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Common Sense Recovery: An Atheist's Guide to Alcoholics Anonymous Paperback – January 5, 2015
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As an atheist, Adam N. has been able to transcend this part of AA. Not without a struggle however, which he shares in his book. Adam walks us through an alternative to AA's Judeo-Christian dogma and focuses on the humanistic secular principles of AA. He fears that many a newcomer has attended AA, just to be turned off by the Father-God aspect of the program, and then never comes back and therefore never stays sober. He encourages the "Higher Power" groupies to make room and support individuals who don't embrace the God concept.
One of the most beautiful parts of the book is when Adam focuses on the positives of the fellowship in general. That there is something truly life changing about sitting, listening and embracing these Group Of Drunks (G.O.D.). He reminds us that for thousands of years humans have banded together in tribes for survival. He identifies AA as a tribe containing a vast amount of personalities and races from all walks of life and all belief systems. He writes, "alone we are weak, together we are strong." He believes that his High Power is the group itself. Adam has developed true humility and is able to respect fellow AA'ers while not abandoning himself as an Atheist, but that wasn't without a lot of hard work on his part. He writes about his struggles over the last 30 years within the program until he finally accepted himself as an atheist.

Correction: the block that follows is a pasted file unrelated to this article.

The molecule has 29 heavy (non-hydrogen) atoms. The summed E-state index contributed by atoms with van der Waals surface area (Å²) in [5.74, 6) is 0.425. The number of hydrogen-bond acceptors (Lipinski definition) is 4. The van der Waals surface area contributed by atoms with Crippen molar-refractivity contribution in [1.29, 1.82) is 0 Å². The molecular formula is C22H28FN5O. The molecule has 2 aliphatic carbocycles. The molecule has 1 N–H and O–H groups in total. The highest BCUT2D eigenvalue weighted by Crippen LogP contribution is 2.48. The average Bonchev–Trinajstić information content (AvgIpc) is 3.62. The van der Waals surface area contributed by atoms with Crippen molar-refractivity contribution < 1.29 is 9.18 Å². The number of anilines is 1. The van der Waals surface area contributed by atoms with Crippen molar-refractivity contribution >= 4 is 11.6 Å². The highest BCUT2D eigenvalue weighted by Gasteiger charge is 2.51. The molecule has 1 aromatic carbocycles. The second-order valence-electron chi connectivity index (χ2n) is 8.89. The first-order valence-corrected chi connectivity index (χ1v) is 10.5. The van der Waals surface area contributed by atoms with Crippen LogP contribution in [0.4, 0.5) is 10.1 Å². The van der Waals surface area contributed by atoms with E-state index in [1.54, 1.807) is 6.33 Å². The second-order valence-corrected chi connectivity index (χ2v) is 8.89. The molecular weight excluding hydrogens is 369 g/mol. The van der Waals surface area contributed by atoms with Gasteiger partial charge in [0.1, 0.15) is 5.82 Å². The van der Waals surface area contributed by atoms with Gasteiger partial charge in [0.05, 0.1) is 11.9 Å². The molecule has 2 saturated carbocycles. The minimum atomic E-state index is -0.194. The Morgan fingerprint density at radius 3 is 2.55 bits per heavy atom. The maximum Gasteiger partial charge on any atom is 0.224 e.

Everyone should read this book, especially those Big Book Thumpers who are so closed minded as to think the only path to sobriety is God. I will warn some who absolutely can't handle a little chiding of their God beliefs, and choose to read this book, that Adam isn't always "gentle" with his opinions about the "God folk".
Adam doesn't pretend it's easy for the newcomer to sift out the heavy jargon. He admits that Atheist and Agnostic members of AA have to try even harder when working the steps than a member who accepts God as their hero. Until those individuals can find the strength to sift through all the God talk to the secular elements of AA, sitting in a meeting of Alcoholics Anonymous must be very lonely indeed. That's why I'm all for Spiritual and Religious members to be more compassionate and accommodating to newcomers who don't embrace the God concept. I'm convinced that Adam's book has inspired our small city to recently create an AA meeting for Atheists/Agnostics/Free-Thinkers.
I’ve read this book twice already and I’m certain I will be making use of it in the future. It’s a great reminder that there is practical action we can take that provides real benefit, and there’s no need for a supernatural experience or assistance from a deity.
It is practical and informative, if somewhat repetitive.
If you are interested in secular recovery there is some substance here.